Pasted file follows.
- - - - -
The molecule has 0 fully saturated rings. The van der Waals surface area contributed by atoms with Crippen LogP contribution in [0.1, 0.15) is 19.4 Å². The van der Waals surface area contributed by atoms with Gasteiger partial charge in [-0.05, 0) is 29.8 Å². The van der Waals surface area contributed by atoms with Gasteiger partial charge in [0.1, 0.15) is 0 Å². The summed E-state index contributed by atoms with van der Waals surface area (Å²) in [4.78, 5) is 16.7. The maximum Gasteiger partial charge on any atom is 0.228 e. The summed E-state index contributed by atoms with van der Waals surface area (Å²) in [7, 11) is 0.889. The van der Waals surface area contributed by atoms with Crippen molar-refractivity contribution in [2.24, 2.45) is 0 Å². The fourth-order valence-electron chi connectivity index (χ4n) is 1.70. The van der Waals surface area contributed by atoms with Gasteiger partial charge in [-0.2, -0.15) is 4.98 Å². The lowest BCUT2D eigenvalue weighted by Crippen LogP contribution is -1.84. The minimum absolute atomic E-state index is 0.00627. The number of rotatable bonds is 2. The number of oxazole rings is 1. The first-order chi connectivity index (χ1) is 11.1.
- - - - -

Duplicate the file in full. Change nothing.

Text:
The molecule has 0 fully saturated rings. The van der Waals surface area contributed by atoms with Crippen LogP contribution in [0.1, 0.15) is 19.4 Å². The van der Waals surface area contributed by atoms with Gasteiger partial charge in [-0.05, 0) is 29.8 Å². The van der Waals surface area contributed by atoms with Gasteiger partial charge in [0.1, 0.15) is 0 Å². The summed E-state index contributed by atoms with van der Waals surface area (Å²) in [4.78, 5) is 16.7. The maximum Gasteiger partial charge on any atom is 0.228 e. The summed E-state index contributed by atoms with van der Waals surface area (Å²) in [7, 11) is 0.889. The van der Waals surface area contributed by atoms with Crippen molar-refractivity contribution in [2.24, 2.45) is 0 Å². The fourth-order valence-electron chi connectivity index (χ4n) is 1.70. The van der Waals surface area contributed by atoms with Gasteiger partial charge in [-0.2, -0.15) is 4.98 Å². The lowest BCUT2D eigenvalue weighted by Crippen LogP contribution is -1.84. The minimum absolute atomic E-state index is 0.00627. The number of rotatable bonds is 2. The number of oxazole rings is 1. The first-order chi connectivity index (χ1) is 11.1.